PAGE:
But there's also white families that experience the same things we do, due to the economic breakdown that, you know, they can't afford to live anywhere else, [rhythmic piano music comes in] but just because we can't live in the higher class neighborhoods, does that mean we can't have clean air? Or a safe space to live? As this program is called, We Live Here!

Why aren't we the voices of the change? Why aren't we part of the decision-making? The gentrification that's going on around here, the community doesn't know about it until this happens. And then they realize, oh, and I can't live there either because I can't afford it? That's not fair. [strings come in] It's not fair to the community and it's not fair to the children that's coming up.

And I believe that change can be made. It didn't happen overnight, so it can't be changed overnight. But I would like for it to be changed when my grandchildren are homeowners, homeowners! When my grandchildren are able to have a decision at the table. I would like to see change before then and by then.

[music fades out]

And she believes that society would be transformed if housing was treated as a human right.

Myisha: There's nothing like having your own four walls. My mother always used to say, God bless the child that has his own. But it's a true story, that's a true story. There's nothing like having your own, your own space, whether if it's on the streets or in the building, [clarinet music comes in] but I believe that if everyone has secured four walls, that we will see an economic change, a health change, and a better community.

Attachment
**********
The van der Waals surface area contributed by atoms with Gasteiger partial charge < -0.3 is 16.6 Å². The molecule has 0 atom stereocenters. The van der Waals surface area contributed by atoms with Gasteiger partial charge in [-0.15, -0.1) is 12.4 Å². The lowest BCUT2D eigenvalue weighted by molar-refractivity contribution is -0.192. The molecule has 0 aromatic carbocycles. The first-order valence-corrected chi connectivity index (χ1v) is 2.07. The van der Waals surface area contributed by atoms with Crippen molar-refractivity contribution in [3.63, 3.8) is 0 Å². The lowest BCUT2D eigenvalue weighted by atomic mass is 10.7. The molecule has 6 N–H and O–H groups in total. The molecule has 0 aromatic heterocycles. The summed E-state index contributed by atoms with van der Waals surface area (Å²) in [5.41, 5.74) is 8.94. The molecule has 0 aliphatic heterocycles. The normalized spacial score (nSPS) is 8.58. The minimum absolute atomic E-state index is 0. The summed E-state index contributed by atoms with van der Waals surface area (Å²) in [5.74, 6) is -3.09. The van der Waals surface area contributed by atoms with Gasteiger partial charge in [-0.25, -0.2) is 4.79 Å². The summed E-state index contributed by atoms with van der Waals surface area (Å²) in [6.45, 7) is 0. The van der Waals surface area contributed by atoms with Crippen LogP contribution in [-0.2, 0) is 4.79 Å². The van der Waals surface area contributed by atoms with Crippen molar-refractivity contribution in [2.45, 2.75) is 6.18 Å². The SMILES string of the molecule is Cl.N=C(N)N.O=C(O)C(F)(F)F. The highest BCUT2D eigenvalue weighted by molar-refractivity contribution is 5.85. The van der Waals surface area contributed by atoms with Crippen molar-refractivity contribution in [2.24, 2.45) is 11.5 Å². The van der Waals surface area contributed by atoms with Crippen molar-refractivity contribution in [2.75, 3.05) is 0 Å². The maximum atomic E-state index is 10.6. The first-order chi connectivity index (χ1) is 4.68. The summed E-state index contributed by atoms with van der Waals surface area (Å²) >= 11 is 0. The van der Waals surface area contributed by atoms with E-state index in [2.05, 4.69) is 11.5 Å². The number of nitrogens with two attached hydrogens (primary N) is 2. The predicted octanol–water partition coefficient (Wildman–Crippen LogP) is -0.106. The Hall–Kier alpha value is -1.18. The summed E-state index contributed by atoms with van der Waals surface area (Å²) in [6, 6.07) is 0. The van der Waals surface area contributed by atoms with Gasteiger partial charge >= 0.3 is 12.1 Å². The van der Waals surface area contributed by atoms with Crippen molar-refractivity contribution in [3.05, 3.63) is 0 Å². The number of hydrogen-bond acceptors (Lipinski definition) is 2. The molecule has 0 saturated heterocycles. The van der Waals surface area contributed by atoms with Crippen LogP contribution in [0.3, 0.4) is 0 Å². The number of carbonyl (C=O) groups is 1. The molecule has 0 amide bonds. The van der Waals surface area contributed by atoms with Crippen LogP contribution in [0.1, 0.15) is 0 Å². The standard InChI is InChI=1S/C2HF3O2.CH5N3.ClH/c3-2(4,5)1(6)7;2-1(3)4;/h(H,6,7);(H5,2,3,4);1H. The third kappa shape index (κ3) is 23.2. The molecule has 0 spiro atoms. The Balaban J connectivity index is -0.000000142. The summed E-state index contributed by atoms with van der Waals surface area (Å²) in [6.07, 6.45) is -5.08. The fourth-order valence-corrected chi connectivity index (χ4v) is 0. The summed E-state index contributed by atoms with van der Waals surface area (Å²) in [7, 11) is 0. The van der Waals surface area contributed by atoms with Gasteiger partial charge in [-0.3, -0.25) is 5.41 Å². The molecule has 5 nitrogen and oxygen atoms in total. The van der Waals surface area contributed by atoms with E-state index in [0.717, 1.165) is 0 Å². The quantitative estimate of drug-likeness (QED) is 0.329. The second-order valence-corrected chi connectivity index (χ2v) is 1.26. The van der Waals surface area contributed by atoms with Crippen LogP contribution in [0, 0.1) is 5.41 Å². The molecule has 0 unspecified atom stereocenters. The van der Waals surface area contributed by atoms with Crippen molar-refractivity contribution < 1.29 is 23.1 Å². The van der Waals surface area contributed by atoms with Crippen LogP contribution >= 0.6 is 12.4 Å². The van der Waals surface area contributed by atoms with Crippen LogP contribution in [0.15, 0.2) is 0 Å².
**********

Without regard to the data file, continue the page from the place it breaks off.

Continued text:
[music continues]

There’s still a long way to go before everyone has access to safe, quality, affordable housing.

In the meantime, the attorneys at Great Rivers Environmental Law Center are issuing public comments and filing complaints and lawsuits as safeguards against even more pollution in residential neighborhoods.

So up next, attorneys Sarah Rubenstein and Bob Menees will discuss the connection between cumulative impacts and civil rights.

[music fades out]

Seg 3

[rhythmic piano music with drums and strings]

Great Rivers Environmental Law Center is a Missouri-based public interest law firm focused on the environment and public health.

It was founded in 2002 by St. Louis environmental lawyer Lewis C. Green toward the end of his life, which he devoted to fighting for clean air and water and environmental protections.

Staff attorneys Sarah Rubenstein and Bob Menees follow in his footsteps by pushing for the enforcement of environmental laws, whether that means filing administrative complaints or going to court for litigation.

Sarah: I would say that the lion’s share of the permits that we comment on, at least in the state of Missouri, we or our clients who are commenting on behalf of are the only ones that make any kind of comment to the permit. Typically, the EPA will have something to say about a permit. But when you look at the record of a final permit, if we haven't submitted comments, we don't often see anyone else doing that.

So I think we are providing an important mechanism for members of the public to engage with the state. I wish the process was more transparent and easier for the public to know about and B, get involved with. But as it is right now, it's pretty technical and sort of hidden and you kind of have to know what's happening and when the due dates are and what a bunch of technical terms mean. And we try to translate that for our clients.

[music fades out]

Jia Lian: For close to a decade, the firm has acted like a detective, poking around and conducting research on permit renewals across the region.